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Beyond Brexit: How Can Australia Better Engage Europe?

25 Mar 2019
By Natanael Bloch and Tim Harcourt
Australian Minister for Foreign Affairs Marise Payne at the Asia-Europe Meeting in Brussels in October 2018. Source: DFAT/Frederic Guerdin

Australia’s engagement with Europe has traditionally been dominated by its relationship with the United Kingdom. After Brexit, Australia should look to forge stronger ties with Brussels and the continent.

The uncertainty of Brexit dominates nearly all the coverage of Europe in Australia. This is particularly the case in the business pages. And if it’s not Brexit woes, it’s the protectionism of European agriculture or the imposition of “geographical indicators” that prevent Australian producers calling their product Champagne or feta cheese or Parma ham, even if it’s world class.

It is also the case that popular knowledge of Australia in Europe is very limited. Despite the fact we participate in Eurovision – in fact, Israel and Australia are the only “non-European” nations – and we are regular visitors to the continent (a little bit too regular say some European residents of tourist towns that are frequented by rampaging young Aussies). Much of our contact, in fact, is family orientated given the large number of Australians whose forebears were part of the massive post World War II immigration program.

The “knowledge gap” between Europe and Australia has had consequences for business links as well. For instance, if you look at the recent Australian Bureau of Statistics (ABS) numbers of Australian businesses exporting goods to Europe, the United Kingdom dominates. It is well ahead of Germany, France, the Netherlands and Italy. According to the ABS, nearly 6,000 Australian exporters sell goods to the UK. This is near twice those who sell to Germany (3,040) and well ahead of the Netherlands (1,764), France (1,581) and Italy (552). The UK has always been in the Top 20 export destinations for Australia, a list otherwise dominated by Asia. Why is this so?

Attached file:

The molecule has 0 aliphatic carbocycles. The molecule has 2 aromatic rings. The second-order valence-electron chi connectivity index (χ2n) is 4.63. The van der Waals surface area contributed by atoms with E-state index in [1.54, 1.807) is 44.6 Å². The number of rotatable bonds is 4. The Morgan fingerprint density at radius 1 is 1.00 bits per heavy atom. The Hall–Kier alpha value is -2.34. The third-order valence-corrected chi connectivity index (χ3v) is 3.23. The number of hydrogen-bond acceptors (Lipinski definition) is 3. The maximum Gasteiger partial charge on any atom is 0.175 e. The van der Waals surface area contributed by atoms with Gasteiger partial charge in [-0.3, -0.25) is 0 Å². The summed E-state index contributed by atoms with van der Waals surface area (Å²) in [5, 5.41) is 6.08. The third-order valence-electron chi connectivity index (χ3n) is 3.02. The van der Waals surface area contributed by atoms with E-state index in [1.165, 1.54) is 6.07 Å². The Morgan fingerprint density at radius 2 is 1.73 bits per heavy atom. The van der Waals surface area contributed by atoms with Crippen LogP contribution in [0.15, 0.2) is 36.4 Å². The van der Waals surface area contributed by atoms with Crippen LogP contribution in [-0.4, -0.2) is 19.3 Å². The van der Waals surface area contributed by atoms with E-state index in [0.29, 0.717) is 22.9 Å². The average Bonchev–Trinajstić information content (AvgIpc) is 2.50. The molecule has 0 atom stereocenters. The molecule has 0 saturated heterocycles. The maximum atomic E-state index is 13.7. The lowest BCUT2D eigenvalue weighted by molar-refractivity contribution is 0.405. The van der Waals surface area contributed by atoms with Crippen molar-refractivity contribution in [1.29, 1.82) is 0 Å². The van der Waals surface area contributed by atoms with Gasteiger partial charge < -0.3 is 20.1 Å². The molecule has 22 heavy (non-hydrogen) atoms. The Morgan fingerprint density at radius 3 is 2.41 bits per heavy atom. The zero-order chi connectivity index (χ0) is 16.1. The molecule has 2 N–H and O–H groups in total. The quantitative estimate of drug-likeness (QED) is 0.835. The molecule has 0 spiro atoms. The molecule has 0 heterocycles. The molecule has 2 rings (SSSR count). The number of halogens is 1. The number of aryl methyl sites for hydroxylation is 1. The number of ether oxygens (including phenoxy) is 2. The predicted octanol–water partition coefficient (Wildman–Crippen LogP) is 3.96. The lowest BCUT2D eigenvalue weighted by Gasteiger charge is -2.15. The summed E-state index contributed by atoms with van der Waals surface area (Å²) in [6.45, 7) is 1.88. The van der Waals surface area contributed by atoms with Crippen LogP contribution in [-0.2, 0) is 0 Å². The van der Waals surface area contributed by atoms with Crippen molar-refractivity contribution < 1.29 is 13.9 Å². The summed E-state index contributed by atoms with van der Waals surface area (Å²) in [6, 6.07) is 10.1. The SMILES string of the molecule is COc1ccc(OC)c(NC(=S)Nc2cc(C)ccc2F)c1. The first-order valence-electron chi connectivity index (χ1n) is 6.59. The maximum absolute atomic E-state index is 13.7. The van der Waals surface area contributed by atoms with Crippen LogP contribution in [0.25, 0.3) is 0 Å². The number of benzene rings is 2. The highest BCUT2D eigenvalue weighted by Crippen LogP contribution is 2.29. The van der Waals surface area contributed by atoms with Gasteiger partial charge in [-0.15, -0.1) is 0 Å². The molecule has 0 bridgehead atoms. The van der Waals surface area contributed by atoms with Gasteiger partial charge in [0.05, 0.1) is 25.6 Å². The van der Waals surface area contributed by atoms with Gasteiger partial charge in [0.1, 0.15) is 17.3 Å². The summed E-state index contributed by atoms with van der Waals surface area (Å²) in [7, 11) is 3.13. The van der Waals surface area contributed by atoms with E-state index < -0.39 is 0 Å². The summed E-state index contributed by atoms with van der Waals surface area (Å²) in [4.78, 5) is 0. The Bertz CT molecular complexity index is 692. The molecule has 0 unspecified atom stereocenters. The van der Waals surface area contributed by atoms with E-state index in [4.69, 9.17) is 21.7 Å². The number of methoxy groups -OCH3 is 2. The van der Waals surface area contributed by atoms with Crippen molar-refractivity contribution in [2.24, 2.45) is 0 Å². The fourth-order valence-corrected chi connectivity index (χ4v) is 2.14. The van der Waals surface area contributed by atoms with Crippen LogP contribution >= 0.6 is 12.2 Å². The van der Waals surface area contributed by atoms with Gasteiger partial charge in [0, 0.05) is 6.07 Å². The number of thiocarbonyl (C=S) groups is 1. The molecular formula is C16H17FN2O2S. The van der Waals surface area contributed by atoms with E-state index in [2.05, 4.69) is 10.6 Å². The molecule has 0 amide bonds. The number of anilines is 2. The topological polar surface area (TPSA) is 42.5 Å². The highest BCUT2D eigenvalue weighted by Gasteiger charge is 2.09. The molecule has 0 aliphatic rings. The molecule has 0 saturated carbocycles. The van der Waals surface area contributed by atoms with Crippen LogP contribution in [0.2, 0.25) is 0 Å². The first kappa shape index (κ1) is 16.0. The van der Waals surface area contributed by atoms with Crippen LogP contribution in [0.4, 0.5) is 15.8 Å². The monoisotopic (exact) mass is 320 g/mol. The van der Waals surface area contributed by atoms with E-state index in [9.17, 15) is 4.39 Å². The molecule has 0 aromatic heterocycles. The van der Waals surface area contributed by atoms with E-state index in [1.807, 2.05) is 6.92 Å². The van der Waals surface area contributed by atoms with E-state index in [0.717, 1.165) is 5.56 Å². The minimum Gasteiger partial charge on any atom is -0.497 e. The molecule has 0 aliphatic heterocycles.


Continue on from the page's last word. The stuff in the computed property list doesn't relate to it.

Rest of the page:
Firstly, it’s because of the historical ties between Australia and the UK. After all, European settlement in Australia was based on the British Empire’s need to set up a penal colony in New South Wales after the loss of the American colonies. Trade from convict times was dominated by the needs of the British Empire and its trade routes (trade even saved the penal colony in its early days) and the UK dominated Australian trade for almost two centuries. It was not until 1966 that Japan took over from the UK as Australia’s number one trading partner, before Britain focussed on Brussels and Australia looked north to the emergence of the Asian century.

Secondly, it’s the English Language. Australia’s business interests – except for large shipments of bulk commodities – tend to follow the Anglosphere. Not just the UK compared to continental Europe, but hubs like Singapore, Hong Kong, Dubai and the English-speaking parts of Africa and the Americas tend to be the most popular places for Australians to do business.